I’ve been taking walks in the hood every day during this quarantine – by myself at times, and with my kids every time. Sometimes I get two walks in a day; a longer walk or run by myself (for the sake of my sanity), and a shorter walk with the kids (or a longer one if I didn’t have one by myself). Usually this walking happens after everyone – everyone of the kids, anyway – is done with their digital learning day work. It’s a bit of a recess and a time for exercise. Sometimes the kids play in the driveway afterward.
I think this is the most exercise the middle-schoolers have gotten in a long time. Sadly, in our American public society, we don’t believe in exercise and playtime enough to put it into the curriculum of middle, high school, and college… or even to include it in our adult work schedules. We would work so much more efficiently, I am certain of that, if we had time to play and exercise every day. We’d be healthier, too, mentally, spiritually, and in our relationships. But alas, we don’t have it in our curriculum, and so we have to make time for it for ourselves and sometimes we’ve been working more than eight hours a day, and then some, (because that’s what this relentless, unsympathetic system demands from us) and by the time we get home we’re too tired to do anything else, and so we tell ourselves we’ll do it tomorrow, until tomorrow becomes the next year and we’ve blown up like porkers.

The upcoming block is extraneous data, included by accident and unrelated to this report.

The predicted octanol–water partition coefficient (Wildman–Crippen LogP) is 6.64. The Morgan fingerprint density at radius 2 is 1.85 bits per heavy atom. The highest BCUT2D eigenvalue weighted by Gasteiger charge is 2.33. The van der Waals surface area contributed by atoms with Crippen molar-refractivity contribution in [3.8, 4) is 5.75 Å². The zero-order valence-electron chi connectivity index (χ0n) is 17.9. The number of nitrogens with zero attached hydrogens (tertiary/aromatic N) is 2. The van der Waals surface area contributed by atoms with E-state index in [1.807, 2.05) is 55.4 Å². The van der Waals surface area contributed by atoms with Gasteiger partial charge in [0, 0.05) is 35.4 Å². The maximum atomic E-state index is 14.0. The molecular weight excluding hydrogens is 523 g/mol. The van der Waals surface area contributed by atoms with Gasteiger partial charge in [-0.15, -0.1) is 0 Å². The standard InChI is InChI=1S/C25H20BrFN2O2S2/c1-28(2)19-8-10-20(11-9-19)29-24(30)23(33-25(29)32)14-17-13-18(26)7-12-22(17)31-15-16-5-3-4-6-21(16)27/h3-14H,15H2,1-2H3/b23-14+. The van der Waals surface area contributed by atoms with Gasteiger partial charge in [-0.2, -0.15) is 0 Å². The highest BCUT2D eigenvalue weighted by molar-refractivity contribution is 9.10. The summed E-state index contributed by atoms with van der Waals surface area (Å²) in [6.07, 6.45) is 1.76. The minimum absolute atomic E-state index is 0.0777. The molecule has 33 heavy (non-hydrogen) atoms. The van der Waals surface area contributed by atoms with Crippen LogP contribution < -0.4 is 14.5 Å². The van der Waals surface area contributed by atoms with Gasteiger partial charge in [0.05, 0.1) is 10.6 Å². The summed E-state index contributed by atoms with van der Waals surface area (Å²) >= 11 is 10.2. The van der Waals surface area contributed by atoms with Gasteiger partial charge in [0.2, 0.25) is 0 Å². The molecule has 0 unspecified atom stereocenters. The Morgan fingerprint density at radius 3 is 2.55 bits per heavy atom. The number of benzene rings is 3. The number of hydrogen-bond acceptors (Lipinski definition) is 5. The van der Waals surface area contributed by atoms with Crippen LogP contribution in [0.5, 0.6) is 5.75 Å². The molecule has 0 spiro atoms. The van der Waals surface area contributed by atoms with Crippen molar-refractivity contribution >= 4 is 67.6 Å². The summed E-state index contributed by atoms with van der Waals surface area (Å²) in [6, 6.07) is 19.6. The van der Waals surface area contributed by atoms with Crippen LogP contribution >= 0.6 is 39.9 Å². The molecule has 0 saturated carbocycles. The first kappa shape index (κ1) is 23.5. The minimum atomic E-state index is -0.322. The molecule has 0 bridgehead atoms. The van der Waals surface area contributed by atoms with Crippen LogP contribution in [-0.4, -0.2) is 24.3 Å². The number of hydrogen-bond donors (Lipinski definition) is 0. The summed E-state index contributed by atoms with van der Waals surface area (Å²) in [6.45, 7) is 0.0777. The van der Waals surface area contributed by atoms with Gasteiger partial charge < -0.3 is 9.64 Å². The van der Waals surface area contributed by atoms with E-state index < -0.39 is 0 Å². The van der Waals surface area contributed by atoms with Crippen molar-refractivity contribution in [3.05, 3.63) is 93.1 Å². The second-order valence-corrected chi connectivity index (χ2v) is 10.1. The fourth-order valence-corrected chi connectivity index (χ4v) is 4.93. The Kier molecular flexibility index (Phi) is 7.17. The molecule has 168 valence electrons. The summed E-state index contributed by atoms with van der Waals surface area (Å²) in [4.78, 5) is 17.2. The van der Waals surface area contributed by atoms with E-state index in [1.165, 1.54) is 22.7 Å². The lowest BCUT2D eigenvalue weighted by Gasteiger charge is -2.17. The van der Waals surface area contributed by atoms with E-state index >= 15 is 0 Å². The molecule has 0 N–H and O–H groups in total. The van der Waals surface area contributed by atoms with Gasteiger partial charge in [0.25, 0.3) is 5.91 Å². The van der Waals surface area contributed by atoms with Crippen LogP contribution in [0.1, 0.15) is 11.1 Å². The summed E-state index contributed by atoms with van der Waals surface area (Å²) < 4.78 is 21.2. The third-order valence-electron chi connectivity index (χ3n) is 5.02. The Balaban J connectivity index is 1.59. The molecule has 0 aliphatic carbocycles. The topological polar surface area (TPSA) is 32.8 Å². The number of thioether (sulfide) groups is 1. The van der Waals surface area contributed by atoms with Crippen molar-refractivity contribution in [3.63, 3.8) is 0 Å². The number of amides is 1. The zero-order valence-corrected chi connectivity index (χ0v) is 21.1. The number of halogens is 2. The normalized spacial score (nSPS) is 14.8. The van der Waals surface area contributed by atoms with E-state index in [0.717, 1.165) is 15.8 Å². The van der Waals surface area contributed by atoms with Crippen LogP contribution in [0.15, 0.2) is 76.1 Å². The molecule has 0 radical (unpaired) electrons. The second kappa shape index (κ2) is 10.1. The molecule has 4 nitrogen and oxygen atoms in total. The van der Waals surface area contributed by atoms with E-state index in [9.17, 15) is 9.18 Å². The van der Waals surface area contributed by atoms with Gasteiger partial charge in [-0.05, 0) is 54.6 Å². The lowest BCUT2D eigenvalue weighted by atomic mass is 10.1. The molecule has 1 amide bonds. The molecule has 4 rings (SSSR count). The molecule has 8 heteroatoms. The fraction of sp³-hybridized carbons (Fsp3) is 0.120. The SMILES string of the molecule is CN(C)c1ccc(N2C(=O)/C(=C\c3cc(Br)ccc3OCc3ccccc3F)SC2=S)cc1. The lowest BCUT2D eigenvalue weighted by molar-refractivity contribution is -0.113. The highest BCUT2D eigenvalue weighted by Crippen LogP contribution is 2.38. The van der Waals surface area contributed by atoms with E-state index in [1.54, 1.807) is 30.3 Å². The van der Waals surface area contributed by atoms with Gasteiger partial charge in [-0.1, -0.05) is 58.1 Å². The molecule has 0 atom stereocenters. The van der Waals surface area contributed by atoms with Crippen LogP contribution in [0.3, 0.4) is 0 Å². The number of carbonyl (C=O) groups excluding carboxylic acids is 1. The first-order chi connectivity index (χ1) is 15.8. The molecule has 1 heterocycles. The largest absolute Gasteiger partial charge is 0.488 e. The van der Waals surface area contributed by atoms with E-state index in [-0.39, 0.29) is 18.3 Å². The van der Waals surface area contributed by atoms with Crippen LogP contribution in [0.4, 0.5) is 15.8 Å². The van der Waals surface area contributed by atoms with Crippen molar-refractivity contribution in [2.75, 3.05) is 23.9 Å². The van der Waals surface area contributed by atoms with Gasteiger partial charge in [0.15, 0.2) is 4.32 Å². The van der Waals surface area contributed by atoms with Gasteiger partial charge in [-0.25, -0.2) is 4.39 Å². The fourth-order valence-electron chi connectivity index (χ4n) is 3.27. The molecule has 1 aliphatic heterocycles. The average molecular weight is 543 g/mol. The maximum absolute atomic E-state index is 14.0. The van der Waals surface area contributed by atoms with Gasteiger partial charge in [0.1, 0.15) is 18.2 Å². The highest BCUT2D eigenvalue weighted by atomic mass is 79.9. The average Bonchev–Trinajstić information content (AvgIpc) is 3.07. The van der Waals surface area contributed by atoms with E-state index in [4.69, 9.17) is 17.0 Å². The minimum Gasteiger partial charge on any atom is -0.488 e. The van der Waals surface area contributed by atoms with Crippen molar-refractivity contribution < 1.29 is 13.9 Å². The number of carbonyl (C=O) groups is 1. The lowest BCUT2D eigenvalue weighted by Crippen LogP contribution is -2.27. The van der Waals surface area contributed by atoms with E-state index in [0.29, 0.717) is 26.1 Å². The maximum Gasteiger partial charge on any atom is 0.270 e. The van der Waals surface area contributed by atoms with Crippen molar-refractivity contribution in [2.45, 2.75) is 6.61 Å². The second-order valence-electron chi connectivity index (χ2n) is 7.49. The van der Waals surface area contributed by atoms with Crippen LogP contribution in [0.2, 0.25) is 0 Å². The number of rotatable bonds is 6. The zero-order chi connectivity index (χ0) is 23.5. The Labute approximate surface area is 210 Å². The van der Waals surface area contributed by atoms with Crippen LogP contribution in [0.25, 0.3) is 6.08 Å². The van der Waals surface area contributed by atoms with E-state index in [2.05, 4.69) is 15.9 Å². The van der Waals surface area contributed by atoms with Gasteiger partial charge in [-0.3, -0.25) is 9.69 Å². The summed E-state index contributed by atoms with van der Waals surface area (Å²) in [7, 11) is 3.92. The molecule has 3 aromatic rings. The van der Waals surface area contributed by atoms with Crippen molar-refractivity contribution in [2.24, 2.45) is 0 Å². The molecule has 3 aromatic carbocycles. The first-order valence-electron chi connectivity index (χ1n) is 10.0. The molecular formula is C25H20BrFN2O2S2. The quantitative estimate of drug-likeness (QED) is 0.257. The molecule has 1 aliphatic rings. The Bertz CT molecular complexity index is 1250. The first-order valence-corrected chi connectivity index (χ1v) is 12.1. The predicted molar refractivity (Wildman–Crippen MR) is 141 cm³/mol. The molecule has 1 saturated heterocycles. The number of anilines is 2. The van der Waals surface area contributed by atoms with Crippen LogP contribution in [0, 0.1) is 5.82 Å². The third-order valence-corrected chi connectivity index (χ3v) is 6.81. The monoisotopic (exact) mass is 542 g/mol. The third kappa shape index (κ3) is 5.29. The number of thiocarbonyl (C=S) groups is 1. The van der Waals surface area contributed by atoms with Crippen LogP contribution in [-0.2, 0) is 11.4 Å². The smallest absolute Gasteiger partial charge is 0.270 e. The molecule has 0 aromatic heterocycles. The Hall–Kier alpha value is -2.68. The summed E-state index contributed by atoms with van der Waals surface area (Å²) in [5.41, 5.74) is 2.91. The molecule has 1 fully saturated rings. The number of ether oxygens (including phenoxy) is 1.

In this quarantine time, though, during these walks, anyway, I can’t help but to think about Ray Bradbury’s short story The Pedestrian. It’s a sci-fi, sort of dystopian, futuristic story in which a man – Leonard Mead – goes for a walk around the empty city on a cold November evening. As he walks he notices lights from screens flickering behind drawn curtains, and sometimes he sees shadows of people moving about on walls of homes where curtains are not drawn. As he walks, he enjoys different things in his surroundings and we are made aware that every day for the past 10 years since he has been walking, he has never met another person out and about walking. As Mr. Mead is about to reach his home, he is stopped by a police car, which the reader learns is the only police car left in the city because there is no crime and no need for police. Because of other details in the story, I assume that there is no crime because everyone is locked up in their homes, watching screens. Eventually what happens is that Mr. Mead is taken by the police car (which is empty and controlled by a computer or remotely controlled) to the “Psychiatric Center for Research on Regressive Tendencies.”
Anyhow, all this is to say that, while I have personally been enjoying this quarantine time – which has been a time to slow down and actually live with and look long at the faces of my husband and children, and also a time to spend more with God and have him work on my soul – it’s also been a time when we’ve been rather locked up. We’ve been on our screens a lot, and besides going out for daily walks, we’ve been inside a lot. And I don’t like it. It’s not healthy. But, it is what it is right now, and I am just praying that this kind of stuff doesn’t continue on, and that we human beings will not get to the point like they did in the Ray Bradbury story (which, by the way, is set in 2053) where we lock ourselves up in our houses with our screens for the sake of fear.
On Sunday, I forced the entire family to stay off of screens, and I must say it was tough (especially for the youngest boy). But eventually – late at night – everyone was fine with it and we were actually all playing games together at the kitchen table.